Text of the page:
“So tell me, Kitty,” Eleanor said, once they both had a cup of fragrant oolong, “what did the Earl of Selby do to you?”

Kitty is the younger sister of Anne, the heroine in Farewell to Kindness. The story discloses her relationship with the wicked Earl of Selby and the reason for her distress. Farewell to Kindness was published in 2015 and is the first book in the Golden Redepenning series. I’m publishing the second, A Raging Madness, in May this year, and am working on the third, The Realm of Silence. Kitty’s turn comes fifth in the series, in The Flavour of Our Deeds.

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Why I love writing villains

villain memeI don’t want to think too hard about what this says about me, but I love writing villains.

I enjoy creating characters of any kind, and I’ll happily spend days answering questionnaires about my main characters. I really enjoy seeing the people in my head coming to life on the screen as I type, and I’m often surprised by how strong their opinions are about the way the story should go.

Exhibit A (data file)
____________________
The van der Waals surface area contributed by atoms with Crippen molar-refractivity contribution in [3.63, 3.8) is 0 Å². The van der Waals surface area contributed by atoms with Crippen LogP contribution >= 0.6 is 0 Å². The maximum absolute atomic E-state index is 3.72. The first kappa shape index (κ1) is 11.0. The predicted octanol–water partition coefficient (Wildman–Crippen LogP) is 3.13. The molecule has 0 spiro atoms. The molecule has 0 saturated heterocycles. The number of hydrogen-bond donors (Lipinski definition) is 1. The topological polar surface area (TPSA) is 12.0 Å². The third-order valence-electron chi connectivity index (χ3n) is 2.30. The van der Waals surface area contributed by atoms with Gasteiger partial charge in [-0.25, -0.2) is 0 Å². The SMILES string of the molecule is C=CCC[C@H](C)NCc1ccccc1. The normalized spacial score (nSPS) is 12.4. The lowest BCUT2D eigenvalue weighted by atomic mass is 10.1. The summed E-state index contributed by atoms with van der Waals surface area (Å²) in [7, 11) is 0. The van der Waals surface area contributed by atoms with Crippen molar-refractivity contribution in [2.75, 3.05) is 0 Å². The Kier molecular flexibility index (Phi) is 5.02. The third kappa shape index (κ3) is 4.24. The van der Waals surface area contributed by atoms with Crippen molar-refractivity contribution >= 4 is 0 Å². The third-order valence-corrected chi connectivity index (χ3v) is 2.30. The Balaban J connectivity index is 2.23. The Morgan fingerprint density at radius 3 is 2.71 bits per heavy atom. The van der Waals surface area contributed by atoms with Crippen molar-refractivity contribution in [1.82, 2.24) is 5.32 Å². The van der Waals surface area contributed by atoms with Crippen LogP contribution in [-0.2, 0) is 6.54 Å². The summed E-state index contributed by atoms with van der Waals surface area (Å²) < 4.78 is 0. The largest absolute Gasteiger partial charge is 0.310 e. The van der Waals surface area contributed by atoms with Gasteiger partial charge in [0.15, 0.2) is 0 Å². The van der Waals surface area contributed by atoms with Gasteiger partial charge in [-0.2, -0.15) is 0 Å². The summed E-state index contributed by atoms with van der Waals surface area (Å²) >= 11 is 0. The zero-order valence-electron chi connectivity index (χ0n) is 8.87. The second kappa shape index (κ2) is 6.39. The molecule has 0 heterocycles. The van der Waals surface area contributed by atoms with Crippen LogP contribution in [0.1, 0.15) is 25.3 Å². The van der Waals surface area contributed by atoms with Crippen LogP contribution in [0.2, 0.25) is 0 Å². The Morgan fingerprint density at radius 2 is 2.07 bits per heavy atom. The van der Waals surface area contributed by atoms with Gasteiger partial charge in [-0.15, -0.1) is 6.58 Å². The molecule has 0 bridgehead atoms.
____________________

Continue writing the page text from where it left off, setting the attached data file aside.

But I particularly love listening to and watching my villains. The brakes come off, and I give them the kind of dialogue that suits their personality: sociopath, or spoilt young man, or self-centered society beauty, or thug.

In the stories I’ve written so far, I’ve had some of each, and my current work-in-progress features a return of the sociopathic society blade, the Earl of Selby, from Farewell to Kindness, and two nasty friends.

Even more than other supporting characters, villains need a complex personality and a convincing backstory. No matter how good the protagonists are, if the villains aren’t convincing, the conflict in the story isn’t convincing, and the happy ending isn’t nearly as satisfying. A good story needs an excellent villain.

Here’s how I write villains:

  1. I pick up things that frighten, worry, or annoy me – in characters on shows, or people in real life. What are the character flaws that cause this response in me? What would the people be like if those flaws were magnified and their good qualities absent or reduced?